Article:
JBR is excited to report on our inside look at the Perfect Game Series Classic in Fort Myers, Florida. Our week during summer 2016 was spent participating in this invite only tournament, the goal of which is to gather the absolute best talent in the country at a given age group and showcase their skills against one another. Our age group was 11U, and consisted of 9 teams split geographically. This series has become, arguably, a mecca for scouts (both professional and collegiate) to observe the best pre-collegiate talent in the country.
Perfect Game Classic Set Up: The Travel Begins
We thought it might be helpful, at least for some considering the experience, to document our day to day experience. Helpful in part because, coming from the West Coast, we could find very little information—even on the perfectgame.org site—as it relates to what to expect.
We knew there we would be some baseball games, sure, but we had several questions: How legit is the competition? How competitive are the games? How much free time should we expect during the week? Can we compete on the team at the positions we wanted? How are the officiating, facilities, and gear? How much focus is on player development? And many others.
All these questions we had virtually no answer for when we boarded our plane in San Francisco on a red eye to the Sunshine State. But answers would come, and over the next several days’ posts, you will find them here. (Day 2)
Perfect Game Classic Set Up: The Set Up
We landed in Orlando, because flights were considerably cheaper, and drove the 3 hours to Fort Myers. We stayed in a local hotel about 10 minutes from the game fields. The set up for baseball in the area, thanks to the massive Spring Training facilities, is remarkable. Our opening ceremonies—including the Home Run Derby and speed contests—were held in the Boston Red Sox Spring Training facility (JetBlue Field). The pool play is set to be played in the Minnesota Twins complex (Century Link) and all of these facilities are within minutes of each other.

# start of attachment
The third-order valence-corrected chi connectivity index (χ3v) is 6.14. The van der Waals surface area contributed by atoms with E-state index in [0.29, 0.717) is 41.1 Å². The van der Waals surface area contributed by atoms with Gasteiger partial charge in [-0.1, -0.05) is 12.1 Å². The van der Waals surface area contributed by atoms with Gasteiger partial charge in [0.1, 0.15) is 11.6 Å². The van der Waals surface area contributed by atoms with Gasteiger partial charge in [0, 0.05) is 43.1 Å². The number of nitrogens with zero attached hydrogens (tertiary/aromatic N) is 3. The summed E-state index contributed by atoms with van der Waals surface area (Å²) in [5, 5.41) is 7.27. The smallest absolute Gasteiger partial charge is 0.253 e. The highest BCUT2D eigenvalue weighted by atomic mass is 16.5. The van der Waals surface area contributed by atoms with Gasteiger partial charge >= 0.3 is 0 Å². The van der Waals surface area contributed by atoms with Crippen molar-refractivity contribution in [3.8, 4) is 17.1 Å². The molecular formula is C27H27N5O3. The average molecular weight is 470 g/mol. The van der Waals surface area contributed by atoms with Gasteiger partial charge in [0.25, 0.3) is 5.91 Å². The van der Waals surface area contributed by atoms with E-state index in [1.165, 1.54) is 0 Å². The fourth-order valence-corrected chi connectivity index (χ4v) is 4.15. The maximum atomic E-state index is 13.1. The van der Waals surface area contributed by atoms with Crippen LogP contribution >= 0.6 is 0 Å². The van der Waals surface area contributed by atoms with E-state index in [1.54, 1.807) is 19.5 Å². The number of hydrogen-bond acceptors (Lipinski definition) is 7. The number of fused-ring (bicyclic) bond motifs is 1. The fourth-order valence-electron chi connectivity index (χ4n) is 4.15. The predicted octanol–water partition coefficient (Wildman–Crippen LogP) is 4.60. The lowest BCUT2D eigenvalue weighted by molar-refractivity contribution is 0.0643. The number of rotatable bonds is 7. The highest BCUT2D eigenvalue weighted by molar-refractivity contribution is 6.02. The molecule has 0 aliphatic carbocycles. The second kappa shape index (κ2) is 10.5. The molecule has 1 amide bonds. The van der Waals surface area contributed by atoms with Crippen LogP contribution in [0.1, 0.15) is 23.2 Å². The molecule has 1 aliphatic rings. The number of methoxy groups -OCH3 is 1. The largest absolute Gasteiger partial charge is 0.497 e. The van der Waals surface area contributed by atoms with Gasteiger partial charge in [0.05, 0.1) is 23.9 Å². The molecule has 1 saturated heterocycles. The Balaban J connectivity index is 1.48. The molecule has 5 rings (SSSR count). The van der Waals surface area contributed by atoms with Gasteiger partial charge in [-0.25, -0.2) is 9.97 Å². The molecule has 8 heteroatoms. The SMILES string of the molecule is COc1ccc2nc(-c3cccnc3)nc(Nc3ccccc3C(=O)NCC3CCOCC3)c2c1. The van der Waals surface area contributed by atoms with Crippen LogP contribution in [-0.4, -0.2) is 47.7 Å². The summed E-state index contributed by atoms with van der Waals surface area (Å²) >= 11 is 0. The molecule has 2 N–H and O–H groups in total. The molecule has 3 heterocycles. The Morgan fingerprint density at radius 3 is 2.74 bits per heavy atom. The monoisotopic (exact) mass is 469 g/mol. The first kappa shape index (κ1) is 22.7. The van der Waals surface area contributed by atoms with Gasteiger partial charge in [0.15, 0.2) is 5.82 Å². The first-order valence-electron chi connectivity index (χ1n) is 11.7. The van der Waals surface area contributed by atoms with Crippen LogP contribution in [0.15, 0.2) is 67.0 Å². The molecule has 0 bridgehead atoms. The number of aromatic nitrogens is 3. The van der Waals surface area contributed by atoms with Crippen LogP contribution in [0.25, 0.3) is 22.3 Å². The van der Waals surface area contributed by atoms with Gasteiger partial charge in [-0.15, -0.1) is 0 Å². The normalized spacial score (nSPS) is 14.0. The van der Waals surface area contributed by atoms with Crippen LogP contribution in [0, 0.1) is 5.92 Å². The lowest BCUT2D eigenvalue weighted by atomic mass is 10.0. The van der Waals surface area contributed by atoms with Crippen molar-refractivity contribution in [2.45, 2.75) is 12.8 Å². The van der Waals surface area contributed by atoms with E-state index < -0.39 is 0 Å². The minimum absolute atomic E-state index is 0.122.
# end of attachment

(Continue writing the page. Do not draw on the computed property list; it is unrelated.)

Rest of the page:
Day 1 consists of:
- a check-in where you get your gear
- several skill tests where the Perfect Game gets your metrics in the system
- a Home Run Derby
- a Speed test
- meeting your team and coach
- a dinner
- a fireworks show
We discuss them in more detail below.
Day 1 Morning Expectations: Gear Checks & Highlights
The highlights of the first day were getting our gear, meeting our week-long teammates on the Southwest team and watching the Home Run Derby. (We cover the Home Run Derby in this post). The gear, specifically, consisted of:
- Home and away jersey sets (shirt, pants)
- Game socks
- Perfect Game helmet (no need to bring your own as we did)
- Rawlings gear bag (that could hold bats)
- Rawlings batting gloves
- Two “Series” sport shirts (Black and White)
- Work out shorts
- PG game hat
The lowlights were standing around for what felt like too long a time watching other players get evaluated. Those evaluations are necessary to document the players, for sure. But that didn’t make it fun shagging balls with another 70 or so players who are also waiting for their 10 swings. Humidity, we might add, is foreign to those of us from the mountains—at least in these quantities.
No bats, at least at this age group, were provided. We brought our favorites (CF8, Easton Beast and Sam Wood Bat).
Day 1 Evening Expectations: Derby & Fireworks
After the check in and evaluation portions of the first day, we were given a few hours to get our stuff together, grab lunch off site and check in to our hotel. Then, about 6pm, we were back at the JetBlue park for the opening ceremonies. They consisted of a Home Run Derby, Speed Test, dinner and fireworks show.